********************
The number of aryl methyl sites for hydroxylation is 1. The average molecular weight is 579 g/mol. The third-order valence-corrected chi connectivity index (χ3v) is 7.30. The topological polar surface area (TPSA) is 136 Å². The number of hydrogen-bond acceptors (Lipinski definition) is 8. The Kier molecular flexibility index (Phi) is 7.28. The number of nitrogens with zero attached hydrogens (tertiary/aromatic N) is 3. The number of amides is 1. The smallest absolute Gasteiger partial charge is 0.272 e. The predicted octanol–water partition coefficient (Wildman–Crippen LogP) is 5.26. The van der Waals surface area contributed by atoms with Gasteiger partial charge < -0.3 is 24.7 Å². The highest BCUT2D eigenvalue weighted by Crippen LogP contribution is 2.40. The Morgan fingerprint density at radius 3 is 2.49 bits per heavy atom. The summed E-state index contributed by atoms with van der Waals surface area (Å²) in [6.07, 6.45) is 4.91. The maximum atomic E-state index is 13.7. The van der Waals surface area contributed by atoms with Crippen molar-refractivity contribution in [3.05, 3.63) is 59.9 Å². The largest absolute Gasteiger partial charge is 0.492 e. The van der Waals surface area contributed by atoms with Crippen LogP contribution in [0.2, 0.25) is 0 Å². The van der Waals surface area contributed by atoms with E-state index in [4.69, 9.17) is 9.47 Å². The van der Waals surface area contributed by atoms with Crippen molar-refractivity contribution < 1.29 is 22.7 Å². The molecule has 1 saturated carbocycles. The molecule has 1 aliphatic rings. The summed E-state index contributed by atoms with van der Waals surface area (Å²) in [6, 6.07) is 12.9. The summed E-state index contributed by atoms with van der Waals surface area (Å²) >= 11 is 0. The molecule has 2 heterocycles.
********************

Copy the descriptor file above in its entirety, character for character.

The number of aryl methyl sites for hydroxylation is 1. The average molecular weight is 579 g/mol. The third-order valence-corrected chi connectivity index (χ3v) is 7.30. The topological polar surface area (TPSA) is 136 Å². The number of hydrogen-bond acceptors (Lipinski definition) is 8. The Kier molecular flexibility index (Phi) is 7.28. The number of nitrogens with zero attached hydrogens (tertiary/aromatic N) is 3. The number of amides is 1. The smallest absolute Gasteiger partial charge is 0.272 e. The predicted octanol–water partition coefficient (Wildman–Crippen LogP) is 5.26. The van der Waals surface area contributed by atoms with Gasteiger partial charge < -0.3 is 24.7 Å². The highest BCUT2D eigenvalue weighted by Crippen LogP contribution is 2.40. The Morgan fingerprint density at radius 3 is 2.49 bits per heavy atom. The summed E-state index contributed by atoms with van der Waals surface area (Å²) in [6.07, 6.45) is 4.91. The maximum atomic E-state index is 13.7. The van der Waals surface area contributed by atoms with Crippen molar-refractivity contribution in [3.05, 3.63) is 59.9 Å². The largest absolute Gasteiger partial charge is 0.492 e. The van der Waals surface area contributed by atoms with Crippen LogP contribution in [0.2, 0.25) is 0 Å². The van der Waals surface area contributed by atoms with E-state index in [4.69, 9.17) is 9.47 Å². The van der Waals surface area contributed by atoms with Crippen molar-refractivity contribution < 1.29 is 22.7 Å². The molecule has 1 saturated carbocycles. The molecule has 1 aliphatic rings. The summed E-state index contributed by atoms with van der Waals surface area (Å²) in [6, 6.07) is 12.9. The summed E-state index contributed by atoms with van der Waals surface area (Å²) >= 11 is 0. The molecule has 2 heterocycles.